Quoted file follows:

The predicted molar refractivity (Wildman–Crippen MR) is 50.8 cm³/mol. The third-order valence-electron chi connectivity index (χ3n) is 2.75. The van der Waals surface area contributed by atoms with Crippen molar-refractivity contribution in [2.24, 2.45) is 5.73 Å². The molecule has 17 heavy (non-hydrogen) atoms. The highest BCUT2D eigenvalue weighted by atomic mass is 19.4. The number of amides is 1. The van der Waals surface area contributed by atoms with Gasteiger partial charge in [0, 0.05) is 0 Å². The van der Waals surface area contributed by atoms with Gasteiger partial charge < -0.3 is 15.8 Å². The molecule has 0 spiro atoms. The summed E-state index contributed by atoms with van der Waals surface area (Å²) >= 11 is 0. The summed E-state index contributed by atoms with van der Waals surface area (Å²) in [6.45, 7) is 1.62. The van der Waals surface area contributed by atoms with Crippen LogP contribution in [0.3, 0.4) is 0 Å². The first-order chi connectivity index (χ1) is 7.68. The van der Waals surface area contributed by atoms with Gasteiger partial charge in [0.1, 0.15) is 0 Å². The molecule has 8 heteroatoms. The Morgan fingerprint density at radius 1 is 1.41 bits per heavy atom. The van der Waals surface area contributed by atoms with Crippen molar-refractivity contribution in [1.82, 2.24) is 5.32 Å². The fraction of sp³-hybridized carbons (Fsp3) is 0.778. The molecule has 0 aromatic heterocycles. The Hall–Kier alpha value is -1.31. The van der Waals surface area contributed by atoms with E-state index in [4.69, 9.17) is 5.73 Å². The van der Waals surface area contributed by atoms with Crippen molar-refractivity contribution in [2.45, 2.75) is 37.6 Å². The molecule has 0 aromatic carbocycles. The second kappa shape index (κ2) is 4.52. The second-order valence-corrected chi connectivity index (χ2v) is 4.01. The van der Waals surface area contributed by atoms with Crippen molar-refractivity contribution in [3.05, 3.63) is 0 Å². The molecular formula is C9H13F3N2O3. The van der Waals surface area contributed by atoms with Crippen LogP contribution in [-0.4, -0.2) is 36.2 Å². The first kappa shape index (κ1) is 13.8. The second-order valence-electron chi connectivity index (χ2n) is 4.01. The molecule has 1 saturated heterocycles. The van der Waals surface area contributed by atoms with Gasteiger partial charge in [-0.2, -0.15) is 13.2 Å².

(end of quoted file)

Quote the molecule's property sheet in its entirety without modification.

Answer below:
The predicted molar refractivity (Wildman–Crippen MR) is 50.8 cm³/mol. The third-order valence-electron chi connectivity index (χ3n) is 2.75. The van der Waals surface area contributed by atoms with Crippen molar-refractivity contribution in [2.24, 2.45) is 5.73 Å². The molecule has 17 heavy (non-hydrogen) atoms. The highest BCUT2D eigenvalue weighted by atomic mass is 19.4. The number of amides is 1. The van der Waals surface area contributed by atoms with Gasteiger partial charge in [0, 0.05) is 0 Å². The van der Waals surface area contributed by atoms with Gasteiger partial charge < -0.3 is 15.8 Å². The molecule has 0 spiro atoms. The summed E-state index contributed by atoms with van der Waals surface area (Å²) >= 11 is 0. The summed E-state index contributed by atoms with van der Waals surface area (Å²) in [6.45, 7) is 1.62. The van der Waals surface area contributed by atoms with Crippen LogP contribution in [0.3, 0.4) is 0 Å². The first-order chi connectivity index (χ1) is 7.68. The van der Waals surface area contributed by atoms with Gasteiger partial charge in [0.1, 0.15) is 0 Å². The molecule has 8 heteroatoms. The Morgan fingerprint density at radius 1 is 1.41 bits per heavy atom. The van der Waals surface area contributed by atoms with Crippen molar-refractivity contribution in [1.82, 2.24) is 5.32 Å². The fraction of sp³-hybridized carbons (Fsp3) is 0.778. The molecule has 0 aromatic heterocycles. The Hall–Kier alpha value is -1.31. The van der Waals surface area contributed by atoms with E-state index in [4.69, 9.17) is 5.73 Å². The van der Waals surface area contributed by atoms with Crippen molar-refractivity contribution in [2.45, 2.75) is 37.6 Å². The molecule has 0 aromatic carbocycles. The second kappa shape index (κ2) is 4.52. The second-order valence-corrected chi connectivity index (χ2v) is 4.01. The van der Waals surface area contributed by atoms with Crippen molar-refractivity contribution in [3.05, 3.63) is 0 Å². The molecular formula is C9H13F3N2O3. The van der Waals surface area contributed by atoms with Crippen LogP contribution in [-0.4, -0.2) is 36.2 Å². The first kappa shape index (κ1) is 13.8. The second-order valence-electron chi connectivity index (χ2n) is 4.01. The molecule has 1 saturated heterocycles. The van der Waals surface area contributed by atoms with Gasteiger partial charge in [-0.2, -0.15) is 13.2 Å².